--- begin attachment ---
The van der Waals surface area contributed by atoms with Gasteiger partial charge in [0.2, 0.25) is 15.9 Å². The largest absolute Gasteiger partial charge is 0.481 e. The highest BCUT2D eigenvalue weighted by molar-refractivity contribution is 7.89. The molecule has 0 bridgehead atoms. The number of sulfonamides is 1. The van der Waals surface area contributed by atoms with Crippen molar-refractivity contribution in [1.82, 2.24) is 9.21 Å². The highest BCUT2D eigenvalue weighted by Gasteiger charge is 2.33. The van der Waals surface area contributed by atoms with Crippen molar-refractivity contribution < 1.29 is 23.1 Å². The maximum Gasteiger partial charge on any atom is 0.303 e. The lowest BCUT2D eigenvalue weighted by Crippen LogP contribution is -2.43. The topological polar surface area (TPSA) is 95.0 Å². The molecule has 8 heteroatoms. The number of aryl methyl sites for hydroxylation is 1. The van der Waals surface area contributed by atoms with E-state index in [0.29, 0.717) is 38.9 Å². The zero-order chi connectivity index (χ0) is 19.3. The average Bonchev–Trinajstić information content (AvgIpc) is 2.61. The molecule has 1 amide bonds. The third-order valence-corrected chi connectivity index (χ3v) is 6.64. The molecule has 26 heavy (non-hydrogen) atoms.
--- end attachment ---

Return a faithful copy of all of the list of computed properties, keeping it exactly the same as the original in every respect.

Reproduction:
The van der Waals surface area contributed by atoms with Gasteiger partial charge in [0.2, 0.25) is 15.9 Å². The largest absolute Gasteiger partial charge is 0.481 e. The highest BCUT2D eigenvalue weighted by molar-refractivity contribution is 7.89. The molecule has 0 bridgehead atoms. The number of sulfonamides is 1. The van der Waals surface area contributed by atoms with Crippen molar-refractivity contribution in [1.82, 2.24) is 9.21 Å². The highest BCUT2D eigenvalue weighted by Gasteiger charge is 2.33. The van der Waals surface area contributed by atoms with Crippen molar-refractivity contribution < 1.29 is 23.1 Å². The maximum Gasteiger partial charge on any atom is 0.303 e. The lowest BCUT2D eigenvalue weighted by Crippen LogP contribution is -2.43. The topological polar surface area (TPSA) is 95.0 Å². The molecule has 8 heteroatoms. The number of aryl methyl sites for hydroxylation is 1. The van der Waals surface area contributed by atoms with E-state index in [0.29, 0.717) is 38.9 Å². The zero-order chi connectivity index (χ0) is 19.3. The average Bonchev–Trinajstić information content (AvgIpc) is 2.61. The molecule has 1 amide bonds. The third-order valence-corrected chi connectivity index (χ3v) is 6.64. The molecule has 26 heavy (non-hydrogen) atoms.